I set up a DSGE model (as attached) based on LWZ(2013) “LAND-PRICE DYNAMICS AND MACROECONOMIC FLUCTUATIONS” , but I have ran into some problems when doing the Bayesian Estimation. Would you please give some advice ?

When I ran the code it says “Initial value of the log posterior (or likelihood): -1754714.7789”. Is this a very small value ( very large absolute value ) and imply that I have some mistakes in the code ?

I set the prior mean of shocks’ standard error to 0.1. But I also read that this prior mean is set to 0.01 or 0.001 in some papers. Is this value determined subjectively ?
(When I tried setting to 0.01, the absolute “Initial value of the log posterior (or likelihood)” become even larger.)

When I compare the moments of the model and actual data, I found that the std of model is much larger that the data. Is there anything wrong with the code or the data ?

(All the data series are dealed with log difference and demeaned except inflation which is just demeaned)

If Ii want to add a measurement error as structure shock i.e. e_y_ME, does it mean that I have to add one more observation as the number of observations should be equal to that of shocks ?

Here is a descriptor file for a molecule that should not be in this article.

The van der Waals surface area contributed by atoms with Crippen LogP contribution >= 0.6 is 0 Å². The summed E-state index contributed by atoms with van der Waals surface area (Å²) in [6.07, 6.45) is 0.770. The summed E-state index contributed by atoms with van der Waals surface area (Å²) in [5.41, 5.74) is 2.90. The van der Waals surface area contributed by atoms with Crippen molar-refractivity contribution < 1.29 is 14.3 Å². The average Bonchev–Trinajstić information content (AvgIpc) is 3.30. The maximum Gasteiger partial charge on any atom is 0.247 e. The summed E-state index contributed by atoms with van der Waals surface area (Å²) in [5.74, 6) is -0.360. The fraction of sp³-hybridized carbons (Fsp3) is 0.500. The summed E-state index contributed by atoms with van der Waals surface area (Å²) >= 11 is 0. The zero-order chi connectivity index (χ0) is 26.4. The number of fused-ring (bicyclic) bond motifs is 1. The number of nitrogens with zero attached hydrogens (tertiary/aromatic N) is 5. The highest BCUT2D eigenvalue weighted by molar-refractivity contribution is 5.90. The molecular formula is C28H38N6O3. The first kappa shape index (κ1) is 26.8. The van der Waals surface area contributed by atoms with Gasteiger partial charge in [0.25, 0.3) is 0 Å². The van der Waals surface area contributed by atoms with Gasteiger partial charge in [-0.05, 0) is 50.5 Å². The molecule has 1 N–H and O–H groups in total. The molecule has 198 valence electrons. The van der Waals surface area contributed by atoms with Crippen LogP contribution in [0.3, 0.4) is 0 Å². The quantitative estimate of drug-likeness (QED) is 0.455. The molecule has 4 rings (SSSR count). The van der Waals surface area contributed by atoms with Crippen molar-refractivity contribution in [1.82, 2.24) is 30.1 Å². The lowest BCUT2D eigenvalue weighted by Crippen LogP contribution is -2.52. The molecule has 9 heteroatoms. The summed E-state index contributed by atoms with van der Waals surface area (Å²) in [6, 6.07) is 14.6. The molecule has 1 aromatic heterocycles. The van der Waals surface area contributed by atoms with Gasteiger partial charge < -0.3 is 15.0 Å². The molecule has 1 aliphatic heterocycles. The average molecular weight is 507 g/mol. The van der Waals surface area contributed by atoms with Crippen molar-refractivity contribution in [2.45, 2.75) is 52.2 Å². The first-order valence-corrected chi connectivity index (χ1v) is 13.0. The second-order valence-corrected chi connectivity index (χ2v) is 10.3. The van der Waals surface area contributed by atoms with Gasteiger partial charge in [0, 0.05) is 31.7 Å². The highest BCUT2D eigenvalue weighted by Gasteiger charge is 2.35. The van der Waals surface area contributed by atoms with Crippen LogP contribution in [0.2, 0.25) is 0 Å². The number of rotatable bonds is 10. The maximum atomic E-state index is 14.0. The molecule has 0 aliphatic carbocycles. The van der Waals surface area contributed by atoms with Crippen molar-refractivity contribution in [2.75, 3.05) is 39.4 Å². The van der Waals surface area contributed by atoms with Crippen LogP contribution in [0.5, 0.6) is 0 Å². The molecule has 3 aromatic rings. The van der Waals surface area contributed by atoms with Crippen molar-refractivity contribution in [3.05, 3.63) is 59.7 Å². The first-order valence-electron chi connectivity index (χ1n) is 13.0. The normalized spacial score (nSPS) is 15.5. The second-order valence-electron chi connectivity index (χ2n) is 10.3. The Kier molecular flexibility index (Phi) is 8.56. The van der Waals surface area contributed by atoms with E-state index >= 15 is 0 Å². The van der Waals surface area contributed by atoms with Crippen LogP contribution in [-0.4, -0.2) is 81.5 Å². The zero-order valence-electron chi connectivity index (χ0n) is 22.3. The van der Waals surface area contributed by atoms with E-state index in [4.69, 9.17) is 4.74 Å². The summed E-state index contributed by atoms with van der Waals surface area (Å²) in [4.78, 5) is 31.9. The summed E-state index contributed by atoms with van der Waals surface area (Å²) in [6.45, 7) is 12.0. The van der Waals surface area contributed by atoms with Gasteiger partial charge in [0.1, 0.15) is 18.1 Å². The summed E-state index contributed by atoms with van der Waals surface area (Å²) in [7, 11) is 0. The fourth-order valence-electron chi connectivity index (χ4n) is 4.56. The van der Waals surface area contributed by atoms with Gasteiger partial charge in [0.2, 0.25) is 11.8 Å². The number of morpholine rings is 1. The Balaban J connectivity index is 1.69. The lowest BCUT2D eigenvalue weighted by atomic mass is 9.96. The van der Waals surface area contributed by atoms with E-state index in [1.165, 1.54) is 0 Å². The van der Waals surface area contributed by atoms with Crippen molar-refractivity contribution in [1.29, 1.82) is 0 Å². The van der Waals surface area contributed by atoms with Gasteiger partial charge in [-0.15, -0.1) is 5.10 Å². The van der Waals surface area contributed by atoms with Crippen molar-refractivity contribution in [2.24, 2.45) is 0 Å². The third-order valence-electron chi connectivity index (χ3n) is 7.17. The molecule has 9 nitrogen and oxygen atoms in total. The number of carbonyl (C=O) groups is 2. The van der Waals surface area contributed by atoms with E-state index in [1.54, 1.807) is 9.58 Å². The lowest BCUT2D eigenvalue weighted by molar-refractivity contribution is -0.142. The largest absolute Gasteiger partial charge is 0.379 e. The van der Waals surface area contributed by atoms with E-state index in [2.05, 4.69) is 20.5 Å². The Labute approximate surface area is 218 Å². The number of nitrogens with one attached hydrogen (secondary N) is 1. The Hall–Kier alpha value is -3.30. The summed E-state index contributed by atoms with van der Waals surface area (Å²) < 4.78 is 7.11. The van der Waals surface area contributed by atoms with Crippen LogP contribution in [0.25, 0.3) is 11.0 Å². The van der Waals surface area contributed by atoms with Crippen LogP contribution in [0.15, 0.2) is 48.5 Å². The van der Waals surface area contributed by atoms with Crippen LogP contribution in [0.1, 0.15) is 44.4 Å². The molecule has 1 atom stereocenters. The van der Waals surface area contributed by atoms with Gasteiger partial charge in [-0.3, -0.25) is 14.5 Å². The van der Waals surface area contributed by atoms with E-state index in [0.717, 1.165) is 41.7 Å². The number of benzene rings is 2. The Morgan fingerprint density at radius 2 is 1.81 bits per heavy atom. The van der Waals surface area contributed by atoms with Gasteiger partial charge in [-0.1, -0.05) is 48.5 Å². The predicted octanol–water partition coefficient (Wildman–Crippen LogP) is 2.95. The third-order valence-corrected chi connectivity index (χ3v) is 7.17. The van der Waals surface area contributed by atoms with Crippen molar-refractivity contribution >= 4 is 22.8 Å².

I am mostly worried about the almost monotonically increasing upwards trend in inflation. Something must be wrong here. Did you take the price level instead of inflation?

A sensible number here depends on the scaling of your data, i.e. if you scaled by 100. But generally, the value is subjective.

Please check 1.

The number of shocks is allowed to be bigger than the number of observables. Only make sure that all parameters are still identified.

I think that’s exactly the case. However, the problem still exists after I have changed the data of inflation. ( updated files are attached )

I’m sorry that I do not quite understand what is the “scaling of your data”. For the data with trend, I typically use log difference of data and demean them. For the data in percent form e.g. interest rate like 4%, I use ln(1+4%/4) and demean them. Is this related to the case of “scaled by 100” ?

And also, I see in some papers that the authors estimate the standard error of 100*sigma (sigma means std of shock ) instead of sigma. How to interpret this ?

The problem also still exists after I changed the data of inflation.

Thank you for your time on reading this! I really appreciate your kindness.
Best regards

I don’t really know what is going on in your case. Try to simplify the model or estimation. Regarding your questions:
2. You can measure 1 percent as 0.01 or as 1 in the data (in which case you multiplied everything by 100). In your example ln(1+4%/4) is roughly 0.01, so it is not multiplied by 100. In that case, your prior should assign the most weight to shock sizes around 0.01 and not 1. See the prior plots.